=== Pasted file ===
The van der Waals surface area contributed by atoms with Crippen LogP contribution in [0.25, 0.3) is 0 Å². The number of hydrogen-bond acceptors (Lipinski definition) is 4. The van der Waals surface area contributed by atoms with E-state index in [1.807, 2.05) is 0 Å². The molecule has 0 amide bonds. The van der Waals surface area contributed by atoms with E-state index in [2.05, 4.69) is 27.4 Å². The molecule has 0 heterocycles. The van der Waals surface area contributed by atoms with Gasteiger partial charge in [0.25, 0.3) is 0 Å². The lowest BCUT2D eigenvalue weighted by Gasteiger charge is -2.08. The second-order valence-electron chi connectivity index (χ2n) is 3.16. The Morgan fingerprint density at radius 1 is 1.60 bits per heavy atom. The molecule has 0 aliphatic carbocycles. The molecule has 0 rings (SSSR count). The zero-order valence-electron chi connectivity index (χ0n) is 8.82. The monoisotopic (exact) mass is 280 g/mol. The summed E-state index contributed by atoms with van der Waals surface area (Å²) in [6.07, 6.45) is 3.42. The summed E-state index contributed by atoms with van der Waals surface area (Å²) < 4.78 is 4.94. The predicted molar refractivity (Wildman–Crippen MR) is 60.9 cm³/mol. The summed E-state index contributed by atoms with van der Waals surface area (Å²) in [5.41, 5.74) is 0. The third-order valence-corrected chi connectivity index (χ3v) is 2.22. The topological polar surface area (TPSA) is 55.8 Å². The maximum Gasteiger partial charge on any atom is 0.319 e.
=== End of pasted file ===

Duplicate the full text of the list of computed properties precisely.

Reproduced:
The van der Waals surface area contributed by atoms with Crippen LogP contribution in [0.25, 0.3) is 0 Å². The number of hydrogen-bond acceptors (Lipinski definition) is 4. The van der Waals surface area contributed by atoms with E-state index in [1.807, 2.05) is 0 Å². The molecule has 0 amide bonds. The van der Waals surface area contributed by atoms with E-state index in [2.05, 4.69) is 27.4 Å². The molecule has 0 heterocycles. The van der Waals surface area contributed by atoms with Gasteiger partial charge in [0.25, 0.3) is 0 Å². The lowest BCUT2D eigenvalue weighted by Gasteiger charge is -2.08. The second-order valence-electron chi connectivity index (χ2n) is 3.16. The Morgan fingerprint density at radius 1 is 1.60 bits per heavy atom. The molecule has 0 aliphatic carbocycles. The molecule has 0 rings (SSSR count). The zero-order valence-electron chi connectivity index (χ0n) is 8.82. The monoisotopic (exact) mass is 280 g/mol. The summed E-state index contributed by atoms with van der Waals surface area (Å²) in [6.07, 6.45) is 3.42. The summed E-state index contributed by atoms with van der Waals surface area (Å²) < 4.78 is 4.94. The predicted molar refractivity (Wildman–Crippen MR) is 60.9 cm³/mol. The summed E-state index contributed by atoms with van der Waals surface area (Å²) in [5.41, 5.74) is 0. The third-order valence-corrected chi connectivity index (χ3v) is 2.22. The topological polar surface area (TPSA) is 55.8 Å². The maximum Gasteiger partial charge on any atom is 0.319 e.